with the view of aiding those engaged in constructing or completing such a public improvement, and that a legislative act conferring such authority is not in contravention of any implied limitation of the power of the legislature. Decisions to that effect have very much increased in number within the last few years, and are constantly increasing both in the state and federal courts, until it may be said that the rule here laid down pervades the jurisprudence of the United States.
Exceptional opinions advancing the opposite doctrine may be found, but they cannot be regarded as sound in view of the fact that the weight of authority is very greatly the other way.
Printed argument of the plaintiff shows that the supreme court of the state for a series of years held the same views, as appears in some seven or eight of their reported decisions, and it is proper to remark that the reasons given for the conclusions in those several cases are much more satisfactory than those assigned in the more recent decisions which adopt the opposite rule.
Repeated determinations of this Court embracing a period of ten years have expressed the concurrence of the Court in the general current of the decisions upon the subject in the state courts, and it is vain for parties to expect that the Court, in the face of those recorded judgments, can come to any different conclusion. Recent as many of those decisions are, it seems unnecessary to encumber the opinion with the names of the cases or to reproduce the reasons assigned as the basis of the respective judgments. Irrespective of the state decisions, it is quite obvious that the decisions of this Court control the question under consideration, and consequently that no further remark upon the proposition is necessary, except to say that the decision in the case of Gelpcke v. City of Dubuque, [Footnote 7] although the opinion of the Court contains a reference to other statutes, was chiefly founded upon the construction of a provision in the charter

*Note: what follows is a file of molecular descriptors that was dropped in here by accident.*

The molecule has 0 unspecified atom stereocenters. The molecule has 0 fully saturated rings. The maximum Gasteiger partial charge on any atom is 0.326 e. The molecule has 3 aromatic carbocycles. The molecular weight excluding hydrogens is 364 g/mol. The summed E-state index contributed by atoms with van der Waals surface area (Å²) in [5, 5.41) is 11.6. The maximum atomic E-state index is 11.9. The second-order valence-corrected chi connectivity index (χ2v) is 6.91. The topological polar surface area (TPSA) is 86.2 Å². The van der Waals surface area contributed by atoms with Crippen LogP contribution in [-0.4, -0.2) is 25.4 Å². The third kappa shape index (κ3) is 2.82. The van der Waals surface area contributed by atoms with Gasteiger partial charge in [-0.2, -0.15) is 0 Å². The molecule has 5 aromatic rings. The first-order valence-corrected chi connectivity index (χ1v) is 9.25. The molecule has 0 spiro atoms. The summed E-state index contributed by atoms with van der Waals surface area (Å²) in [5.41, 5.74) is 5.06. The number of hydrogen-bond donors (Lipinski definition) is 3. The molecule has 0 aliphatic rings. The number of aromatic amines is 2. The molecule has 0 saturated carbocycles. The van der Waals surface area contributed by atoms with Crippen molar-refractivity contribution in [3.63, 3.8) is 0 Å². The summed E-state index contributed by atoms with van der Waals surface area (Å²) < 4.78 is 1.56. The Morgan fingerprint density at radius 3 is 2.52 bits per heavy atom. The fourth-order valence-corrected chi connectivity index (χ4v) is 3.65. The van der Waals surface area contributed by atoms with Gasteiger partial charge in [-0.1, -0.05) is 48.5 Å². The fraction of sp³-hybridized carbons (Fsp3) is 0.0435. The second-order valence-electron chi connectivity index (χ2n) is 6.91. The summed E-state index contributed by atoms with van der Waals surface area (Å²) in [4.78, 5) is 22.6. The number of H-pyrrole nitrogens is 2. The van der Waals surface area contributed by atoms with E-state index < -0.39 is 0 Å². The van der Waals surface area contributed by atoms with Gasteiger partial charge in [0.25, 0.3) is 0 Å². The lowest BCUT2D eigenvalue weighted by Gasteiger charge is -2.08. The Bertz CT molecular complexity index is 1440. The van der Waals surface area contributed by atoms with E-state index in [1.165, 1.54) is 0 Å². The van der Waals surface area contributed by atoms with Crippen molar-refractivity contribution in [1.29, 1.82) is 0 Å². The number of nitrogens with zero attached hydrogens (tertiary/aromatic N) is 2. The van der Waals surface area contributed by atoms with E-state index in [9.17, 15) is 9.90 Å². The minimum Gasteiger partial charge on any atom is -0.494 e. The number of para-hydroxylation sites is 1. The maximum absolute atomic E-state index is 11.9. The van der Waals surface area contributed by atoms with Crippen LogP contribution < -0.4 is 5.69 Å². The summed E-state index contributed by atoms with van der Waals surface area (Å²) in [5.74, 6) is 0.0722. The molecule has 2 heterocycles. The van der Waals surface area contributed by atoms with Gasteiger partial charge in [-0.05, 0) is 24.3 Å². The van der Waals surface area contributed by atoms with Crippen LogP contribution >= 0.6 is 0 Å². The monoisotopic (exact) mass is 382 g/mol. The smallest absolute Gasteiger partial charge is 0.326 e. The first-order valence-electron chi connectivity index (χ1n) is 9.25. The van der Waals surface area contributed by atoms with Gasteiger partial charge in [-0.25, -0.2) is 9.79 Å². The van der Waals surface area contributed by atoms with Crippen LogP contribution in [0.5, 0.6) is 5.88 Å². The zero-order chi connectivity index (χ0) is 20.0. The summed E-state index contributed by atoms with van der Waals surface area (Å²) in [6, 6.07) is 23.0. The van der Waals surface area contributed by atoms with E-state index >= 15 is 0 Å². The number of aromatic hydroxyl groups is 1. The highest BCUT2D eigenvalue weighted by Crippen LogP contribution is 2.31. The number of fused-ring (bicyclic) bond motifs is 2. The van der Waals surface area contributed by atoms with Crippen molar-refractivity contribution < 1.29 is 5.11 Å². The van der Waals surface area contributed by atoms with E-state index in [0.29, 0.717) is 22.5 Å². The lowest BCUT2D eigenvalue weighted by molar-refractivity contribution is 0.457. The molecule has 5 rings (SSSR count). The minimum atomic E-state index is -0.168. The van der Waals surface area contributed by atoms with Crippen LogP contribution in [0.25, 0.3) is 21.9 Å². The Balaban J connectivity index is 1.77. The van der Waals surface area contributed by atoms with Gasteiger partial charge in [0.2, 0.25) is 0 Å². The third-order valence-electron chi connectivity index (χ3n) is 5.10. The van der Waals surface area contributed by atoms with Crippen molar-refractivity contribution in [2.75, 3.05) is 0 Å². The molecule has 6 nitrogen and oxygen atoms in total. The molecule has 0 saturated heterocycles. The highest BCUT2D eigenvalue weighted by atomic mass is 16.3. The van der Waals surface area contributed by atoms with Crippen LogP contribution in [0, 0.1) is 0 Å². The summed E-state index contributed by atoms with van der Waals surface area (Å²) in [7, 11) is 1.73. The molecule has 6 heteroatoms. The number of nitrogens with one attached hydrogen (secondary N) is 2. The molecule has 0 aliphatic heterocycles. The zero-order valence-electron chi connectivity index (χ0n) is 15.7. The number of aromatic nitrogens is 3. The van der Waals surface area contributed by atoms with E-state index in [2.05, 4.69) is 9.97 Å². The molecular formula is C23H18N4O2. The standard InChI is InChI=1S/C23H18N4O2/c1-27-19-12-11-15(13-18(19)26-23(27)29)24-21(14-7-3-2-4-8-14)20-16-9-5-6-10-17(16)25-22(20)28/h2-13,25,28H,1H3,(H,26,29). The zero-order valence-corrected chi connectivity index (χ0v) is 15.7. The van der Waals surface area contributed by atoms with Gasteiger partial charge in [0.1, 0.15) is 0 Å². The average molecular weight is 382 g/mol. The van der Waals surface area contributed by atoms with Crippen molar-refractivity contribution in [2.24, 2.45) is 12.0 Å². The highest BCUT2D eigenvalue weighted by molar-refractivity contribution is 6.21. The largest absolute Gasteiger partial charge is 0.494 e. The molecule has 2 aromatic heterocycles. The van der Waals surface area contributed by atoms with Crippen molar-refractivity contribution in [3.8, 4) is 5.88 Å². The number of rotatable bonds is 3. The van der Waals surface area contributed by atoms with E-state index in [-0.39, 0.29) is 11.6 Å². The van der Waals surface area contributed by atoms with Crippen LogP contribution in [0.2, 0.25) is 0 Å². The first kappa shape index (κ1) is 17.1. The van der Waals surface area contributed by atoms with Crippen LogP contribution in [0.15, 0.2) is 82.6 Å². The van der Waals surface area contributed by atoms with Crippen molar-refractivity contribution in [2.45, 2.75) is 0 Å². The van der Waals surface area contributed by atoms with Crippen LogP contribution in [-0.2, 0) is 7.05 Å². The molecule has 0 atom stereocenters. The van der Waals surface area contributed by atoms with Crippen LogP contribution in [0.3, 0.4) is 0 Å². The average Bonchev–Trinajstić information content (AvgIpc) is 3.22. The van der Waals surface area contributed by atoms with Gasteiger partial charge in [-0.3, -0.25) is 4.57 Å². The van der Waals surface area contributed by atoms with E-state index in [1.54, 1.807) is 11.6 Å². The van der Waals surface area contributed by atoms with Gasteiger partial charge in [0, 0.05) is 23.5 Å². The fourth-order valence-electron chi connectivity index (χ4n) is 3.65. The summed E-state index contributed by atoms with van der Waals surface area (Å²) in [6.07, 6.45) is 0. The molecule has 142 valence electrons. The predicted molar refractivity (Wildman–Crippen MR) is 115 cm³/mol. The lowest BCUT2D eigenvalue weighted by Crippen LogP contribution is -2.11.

of that city expressed in the same words as the provision contained in the charter of the defendants. Decision, also, in the case of Meyer v. City of Muscatine [Footnote 8] is to the same effect. Unless, therefore, it be assumed that no prior decision of this Court can furnish the rule in a subsequent controversy, it would seem that the present case is controlled by those decisions.